How to minimize your retail establishment’s risk of being punished and fined for liquor violations

This article was published in Irish American News (IAN) magazine, August 2018 edition.

My experience

Today I provide lessons from my experience working with the enforcement team of the Illinois Liquor Control Commission (ILCC). I worked with the enforcement team advising them on complex issues and difficult cases. During this time, I noticed the issues that are commonly written up and fined. In this post, I wanted to provide advice on how a retail establishment can engage in practices that will minimize it’s chances of facing punishments and fines.

A Roadmap for success

Any establishment which sells alcohol is subject to inspection by state and local authorities in Illinois. Violating state or local laws can result in substantial fines. Sometimes fines for numerous offenses could add up to an establishment paying 100s or even 1,000s in fines. For business owners it becomes very frustrating when the government dings you for what you see are nickel and dime issues. But a business owner can eliminate the need for the inspector to writeup these fines by following some simple precepts. I want to provide a roadmap on how to decrease your chances of committing punishable offenses. The roadmap won’t guarantee that you will never get written up and the roadmap does not include every offense, however by following the roadmap, you will minimize the odds of getting written up.

Here are some key areas a business should concentrate in to decrease your chances of committing an offense.

1) Sanitation-Keep your place clean!

Nothing shouts out that you should look at my place more closely than a dirty and filthy premise. Obvious issues of sanitation will raise red flags for the inspector. The bar, kitchen, and bathroom areas should be of a special focus.
Once an inspector notices your place is unclean on the surface, I can guarantee they will inspect your tap lines and find them unclean and fine you. Then they will inspect your liquor bottles to check for further issues. The fines will quickly begin to add up! Inspectors go to town on sanitation violations, so keeping your place clean will minimize potential fines.

2) Keep proper records.

A retailer is required to keep 90 days of records for any purchases of alcoholic liquor. Ensure that these invoices are available for the inspector.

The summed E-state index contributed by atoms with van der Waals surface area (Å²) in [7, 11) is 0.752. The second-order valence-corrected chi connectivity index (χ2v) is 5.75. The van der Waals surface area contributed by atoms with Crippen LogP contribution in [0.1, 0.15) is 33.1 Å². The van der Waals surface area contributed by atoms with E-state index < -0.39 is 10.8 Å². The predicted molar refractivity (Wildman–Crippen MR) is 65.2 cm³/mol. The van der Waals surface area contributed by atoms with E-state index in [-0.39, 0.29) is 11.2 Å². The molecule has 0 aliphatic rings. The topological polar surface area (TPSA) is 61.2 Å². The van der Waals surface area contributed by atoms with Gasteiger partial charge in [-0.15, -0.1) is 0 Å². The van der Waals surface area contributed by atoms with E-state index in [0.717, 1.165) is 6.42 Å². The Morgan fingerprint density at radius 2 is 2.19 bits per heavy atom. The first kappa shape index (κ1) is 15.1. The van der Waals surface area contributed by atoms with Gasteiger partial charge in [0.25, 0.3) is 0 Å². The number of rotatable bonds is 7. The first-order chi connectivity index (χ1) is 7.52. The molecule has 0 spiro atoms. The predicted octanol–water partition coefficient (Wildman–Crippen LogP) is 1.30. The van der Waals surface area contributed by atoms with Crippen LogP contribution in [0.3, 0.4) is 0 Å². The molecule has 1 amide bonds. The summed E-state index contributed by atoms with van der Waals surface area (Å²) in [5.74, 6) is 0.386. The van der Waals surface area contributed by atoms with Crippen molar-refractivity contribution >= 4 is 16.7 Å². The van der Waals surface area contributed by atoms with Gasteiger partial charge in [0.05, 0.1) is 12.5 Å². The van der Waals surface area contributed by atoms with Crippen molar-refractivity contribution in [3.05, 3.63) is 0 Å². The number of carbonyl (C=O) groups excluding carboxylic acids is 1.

If a manufacturer or distributor sells items to you, make sure you have invoices or other records which show that the items were purchased. Absence of these items will probably result in a sanction and a fine.

3) Hang and display your liquor license, pregnancy warning sign, drinking age requirement sign, and human trafficking sign.

It is not enough for these to be on the premise, they must be hung and conspicuous. It doesn’t take much effort to display them and conversely, it does not take much effort for the inspector to discover them and fine you.

4) Pay your taxes and keep your license updated.

When you run a day to day business, you lose track of the business compliance matters. If you don’t pay your taxes on time, the state can put a hold on your license and collect in addition to the taxes, penalties, interest, and administrative fees.
If you are operating without a proper license, then you are not operating a valid business and can be subject to additional fines on the state and local level. Further, the longer you operate without a valid liquor license, the more difficult it will become to renew your license, and the more money it cost to renew the license.

5) Do not serve underage drinkers.

The state takes this offense seriously and lays down severe fines and punishments. A first offense is subject to a $500 fine, the 2nd and 3rd offenses could constitute heavier fines and suspensions. A fourth offense can lead to a license revocation. Additionally, you may face sanctions at the local level.

6) Do not take free items from a distributor.

The general rule is that a distributor/manufacturer can provide a retailer consumer specialties, which are items that are small and that a consumer can carry away. Items such a barbeque grill are not small and cannot be carried away.
If the distributor/manufacturer brings items such as shirts or glasses, they either need to be passed onto consumers or paid for and properly documented. It is probably a bad idea for your employees to wear the shirts that should be passed onto consumers.

7) Do not buy alcoholic liquor from an out-of-state retailer and bring it into Illinois.

If an Illinois retailer purchases from out-of-state retailers more 108 liters of wine, 45 liters or more of distilled spirits, or 118 liters or more of beer, it can be subject to a Class 4 felony. If convicted of a felony, the license can be revoked.

8) Do not buy your alcohol from another Illinois retailer.

It’s a bad idea and since the state requires 90 days of invoices, this is low hanging fruit for the inspector.

9) Follow happy hour/discount rules.

Providing a lady’s night or a discount for mug club members seems like a great idea and lots of fun and you may even advertise this idea widely. Problematically, these discounting practices violate happy hour rules. The key is to know your happy hour rules and if you don’t know the rules, then don’t advertise the special.

Final wrap-up

The state and local officials want to ensure an orderly marketplace and frequently inspect retailers with a liquor license looking for violations. If you follow the roadmap I provided and implement it successfully in your business, then when the fines decrease significantly, you will owe me a beer!

Feel free to contact me with any questions about the above content or anything related to Illinois liquor issues.

Leave a Reply

Your email address will not be published. Required fields are marked *